Finding Yourself in Parenthood


I think a lot of parents will agree that at some point during parenthood, they have a period where they lose their sense of self. Where you feel you become “just” mom, dad, bubba, pare, or whatever your title is. You feel like the person you were, your job, your friends, and your identity all got put on the back burner and you don’t fully recognize who you have become.
Maybe this is more common for a parent who stays at home, or maybe parents who don’t have much outside support. But I found myself here. Due to the events of the last three years (and still ongoing), and the difficulty in finding and affording childcare, I found myself finally losing that last piece that felt like “me”. I had to significantly cut back on the hours I worked and become a stay-at-home mom.

Do not get me wrong, I love being a Mom! I love being home with my kids and not missing out on things, and watching them grow and learn.

Partially due to the isolation that most people felt in that time frame, and the fact that my own family lives in different states, I felt very alone. Every day, all day, I was with my kids. I never got a break until they went to bed. Even my husband seemed to only identify me as “Mom” and no longer his wife, or the woman he met years ago. It didn’t help that I had also been suffering from postpartum depression and anxiety since the birth of my youngest.

One day, I followed a parenting coach on Instagram, who had just started up his business. He messaged me, and we chatted for a bit, and he asked me if I had ever taken the time to grieve my former life, before kids. And then welcome the new life I have. That didn’t mean completely forgetting about my life before the kids, but that it was okay to be sad about losing friendships, or not being able to go do things I enjoyed as often as before.

At some point, you do need closure from that chapter of your life and you need to welcome the new chapter.

Writing a list of the 50 things I want to do in my life helped me, but I still didn’t feel “myself”. It took some more significant events, which will likely be topics for another day, to finally push me to make real-time for myself, take time to grieve, and make some goals.

Here are some things I have done in my parenthood journey to help rediscover who I am:

Finding my purpose outside of the family

Before kids, I was a super workaholic, but still would take a few weeks a year to either road trip somewhere fun, or go backpacking for a few days. So, after I grieved that life, I felt better, but I needed to find things that were just as fulfilling to me (being a mom is fulfilling, but in a different way). I still work as a paramedic part-time, but now I also work as a substitute teacher for our school district. These two jobs helped me find my purpose and allow for a flexible schedule to work around school and sports and whatever things the kids have going on.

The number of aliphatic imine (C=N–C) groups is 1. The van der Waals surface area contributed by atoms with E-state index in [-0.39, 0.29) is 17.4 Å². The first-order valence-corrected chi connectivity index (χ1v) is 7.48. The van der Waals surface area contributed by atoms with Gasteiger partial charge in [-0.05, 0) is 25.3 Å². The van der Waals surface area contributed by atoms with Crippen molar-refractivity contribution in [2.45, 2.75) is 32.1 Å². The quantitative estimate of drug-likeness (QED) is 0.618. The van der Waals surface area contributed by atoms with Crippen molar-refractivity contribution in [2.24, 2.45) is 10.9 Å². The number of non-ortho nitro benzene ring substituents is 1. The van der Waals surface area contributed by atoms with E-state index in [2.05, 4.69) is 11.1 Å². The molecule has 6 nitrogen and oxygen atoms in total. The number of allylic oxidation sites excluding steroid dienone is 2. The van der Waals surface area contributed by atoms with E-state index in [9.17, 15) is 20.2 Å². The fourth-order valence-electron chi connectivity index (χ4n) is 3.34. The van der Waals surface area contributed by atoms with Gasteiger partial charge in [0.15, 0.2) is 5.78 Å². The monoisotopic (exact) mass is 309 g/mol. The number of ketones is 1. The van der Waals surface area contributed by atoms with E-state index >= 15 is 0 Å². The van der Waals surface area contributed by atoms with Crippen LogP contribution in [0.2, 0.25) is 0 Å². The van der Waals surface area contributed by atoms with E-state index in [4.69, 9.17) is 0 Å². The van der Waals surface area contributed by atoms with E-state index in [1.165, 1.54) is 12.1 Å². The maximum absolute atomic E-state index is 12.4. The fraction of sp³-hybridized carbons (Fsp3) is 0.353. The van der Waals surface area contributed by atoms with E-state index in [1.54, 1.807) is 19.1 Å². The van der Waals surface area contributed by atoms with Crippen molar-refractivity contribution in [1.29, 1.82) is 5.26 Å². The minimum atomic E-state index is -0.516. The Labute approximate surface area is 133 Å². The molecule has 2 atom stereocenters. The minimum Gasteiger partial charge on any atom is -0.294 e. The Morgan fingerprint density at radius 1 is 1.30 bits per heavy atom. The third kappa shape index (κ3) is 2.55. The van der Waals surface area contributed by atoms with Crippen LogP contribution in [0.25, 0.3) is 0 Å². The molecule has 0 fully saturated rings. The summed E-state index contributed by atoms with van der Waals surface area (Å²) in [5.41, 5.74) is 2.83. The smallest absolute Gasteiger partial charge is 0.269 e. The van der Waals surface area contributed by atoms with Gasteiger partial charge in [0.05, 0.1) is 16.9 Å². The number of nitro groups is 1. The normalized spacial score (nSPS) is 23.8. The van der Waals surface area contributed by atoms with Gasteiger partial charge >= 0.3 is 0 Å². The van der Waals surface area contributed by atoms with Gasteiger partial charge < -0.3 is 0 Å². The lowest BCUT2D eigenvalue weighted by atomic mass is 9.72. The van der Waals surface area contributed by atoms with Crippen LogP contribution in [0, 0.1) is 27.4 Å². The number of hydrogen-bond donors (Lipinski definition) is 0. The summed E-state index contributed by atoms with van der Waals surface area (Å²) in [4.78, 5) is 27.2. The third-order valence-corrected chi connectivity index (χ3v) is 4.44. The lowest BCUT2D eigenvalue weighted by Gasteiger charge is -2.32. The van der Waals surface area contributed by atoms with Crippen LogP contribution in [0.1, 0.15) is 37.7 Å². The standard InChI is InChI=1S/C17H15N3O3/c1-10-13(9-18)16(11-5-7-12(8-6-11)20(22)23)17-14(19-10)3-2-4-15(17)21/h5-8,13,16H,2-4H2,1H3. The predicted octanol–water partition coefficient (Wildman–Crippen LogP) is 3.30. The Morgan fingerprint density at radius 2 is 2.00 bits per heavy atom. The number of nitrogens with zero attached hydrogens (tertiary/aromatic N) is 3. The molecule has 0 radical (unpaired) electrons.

Finding my hobbies

So, going backpacking isn’t really in the cards with a 3-year-old and 5-year-old. But I needed to find a hobby that could be done on a flexible schedule. I often go for walks when the weather allows, and I started to get into crafting. I haven’t found exactly what I love to do, but I’ve dusted off the old sewing machine and stitched up some fun things. It may take me 3 weeks to get one shirt done, but it has become my happy place.

Getting “me time” without the family

I used to (and sometimes still do) feel guilty doing anything without the kids. Even when it’s not a kid-friendly event, I would feel like I should be home with them… even if they were asleep. But then I started meeting up with a couple of mom friends after bedtime. I felt less guilty if the kids were sleeping, and Dad was home if they needed anything. Now there is still a little guilt, but we don’t always wait for bedtime to get together, and we make it a somewhat regular occurrence.

If you are truly struggling, get some help

There was finally a turning point for me where I realized I needed to care for myself and my mental health. I had been in a mom support group for a while. It helped, but it just wasn’t what I needed. I was struggling, and I wasn’t letting on that I was. I didn’t know how to ask others for help or advice. But in my pursuit to find myself, while still being the best mom I could be, I felt it was time to find a therapist. Parenthood can be hard, and this was a great decision for me. Since starting my sessions, I have noticed positive changes in my mood, and my relationship with my husband.

These may not be the only answers, and I may not be my old self, but I feel like a newer, better version of that person. I can still get very overwhelmed being Mom, but I have a much healthier balance of being myself, being a mom, and being a partner.


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